To determine when plakins first localize to microridges, we observed Ppl localization at an earlier stage (19hpf), when periderm cell surfaces are dominated by pegs. Unlike Krt17, at this stage, Ppl associated with pegs and, surprisingly, often appeared to form longer and more continuous structures than F-actin itself (Figure 3F). To observe their localization with greater temporal precision, we imaged Ppl and F-actin reporters in time-lapse movies of cells undergoing cytokinesis. Just before periderm cell division, microridges dissolve, but then re-assemble at the end of cytokinesis (Lam et al., 2015), thus allowing us to image the entire process with rapid, predictable kinetics. These movies revealed that Ppl formed elongated, continuous structures immediately before the coalescence of F-actin pegs into microridges, potentially as part of a template for microridge assembly (Figure 3G, Video 2). Since keratins do not localize to microridges until later in development, these observations suggest that Ppl likely plays a keratin-independent role in the initiation of microridge morphogenesis.

Video 2
Periplakin forms continuous structures during peg coalescence at the end of cytokinesis.

Time-lapse confocal video of periderm cells expressing Lifeact-mRuby and Ppl-GFP[BAC] immediately after cytokinesis. A second video shows a magnified view. Time stamps in the upper left.

Envoplakin and periplakin dictate microridge length

To determine the function of Evpl and Ppl in microridge morphogenesis, we created stable zebrafish mutant lines by deleting several exons of each gene with the CRISPR/Cas9 system (Figure 4, Figure 4—figure supplement 1). At larval stages, ppl mutants lacked microridges, forming only pegs, whereas evpl mutants formed pegs and short microridges (Figure 4A–B, Figure 4—figure supplement 2A–B, Supplementary file 1). Periderm cells in double mutants were indistinguishable from those in ppl mutants, projecting only pegs. Evpl and Ppl BAC reporters rescued microridge formation in each mutant (Figure 4—figure supplement 3), demonstrating that the BAC fusions were functional and verifying that the mutations reduced gene function. This conclusion was further supported by the observation that morpholino antisense oligonucleotides targeting evpl and ppl caused similar microridge defects, which were rescued by expressing cDNAs of each gene (Figure 4—figure supplement 4). Microridge defects persisted through adulthood in both genetic mutants (Figure 4—figure supplement 5) but all single and double mutant animals were homozygous viable, fertile, and appeared morphologically normal at all stages (Figure 4—figure supplement 6). Apical cell areas were comparable between the wildtype and mutant larvae, indicating that these mutations do not cause cells to become dysmorphic or compromise apical constriction (Figure 4—figure supplement 2C, Supplementary file 1). However, apical cell areas were, on average, significantly smaller in double mutants, suggesting that Evl and Ppl may play an unrelated, redundant role in restraining apical constriction.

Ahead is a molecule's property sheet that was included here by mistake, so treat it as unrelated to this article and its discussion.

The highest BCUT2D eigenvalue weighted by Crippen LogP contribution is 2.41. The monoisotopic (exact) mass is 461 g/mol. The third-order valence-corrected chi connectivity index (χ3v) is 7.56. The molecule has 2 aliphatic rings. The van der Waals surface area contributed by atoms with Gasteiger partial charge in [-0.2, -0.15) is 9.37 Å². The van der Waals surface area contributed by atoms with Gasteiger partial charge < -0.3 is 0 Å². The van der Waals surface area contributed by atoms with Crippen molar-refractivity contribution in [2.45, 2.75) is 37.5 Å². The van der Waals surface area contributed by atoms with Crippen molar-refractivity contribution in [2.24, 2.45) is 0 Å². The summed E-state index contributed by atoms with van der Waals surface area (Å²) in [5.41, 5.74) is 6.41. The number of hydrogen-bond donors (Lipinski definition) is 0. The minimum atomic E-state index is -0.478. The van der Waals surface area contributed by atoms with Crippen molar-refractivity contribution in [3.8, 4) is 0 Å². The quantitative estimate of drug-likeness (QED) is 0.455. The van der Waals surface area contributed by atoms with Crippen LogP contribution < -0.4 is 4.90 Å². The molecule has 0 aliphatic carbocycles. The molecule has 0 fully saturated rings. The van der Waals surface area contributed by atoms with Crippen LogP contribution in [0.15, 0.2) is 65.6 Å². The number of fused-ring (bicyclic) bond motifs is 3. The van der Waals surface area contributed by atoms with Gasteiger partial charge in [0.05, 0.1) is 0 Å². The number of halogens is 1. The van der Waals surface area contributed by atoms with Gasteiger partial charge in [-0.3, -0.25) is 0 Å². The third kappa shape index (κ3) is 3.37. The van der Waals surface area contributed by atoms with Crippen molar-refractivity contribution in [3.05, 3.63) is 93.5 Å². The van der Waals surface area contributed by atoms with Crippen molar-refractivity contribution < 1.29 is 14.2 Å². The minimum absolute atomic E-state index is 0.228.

Figure 4 with 7 supplements see all
Evpl and Ppl are required for microridge morphogenesis and determine their length.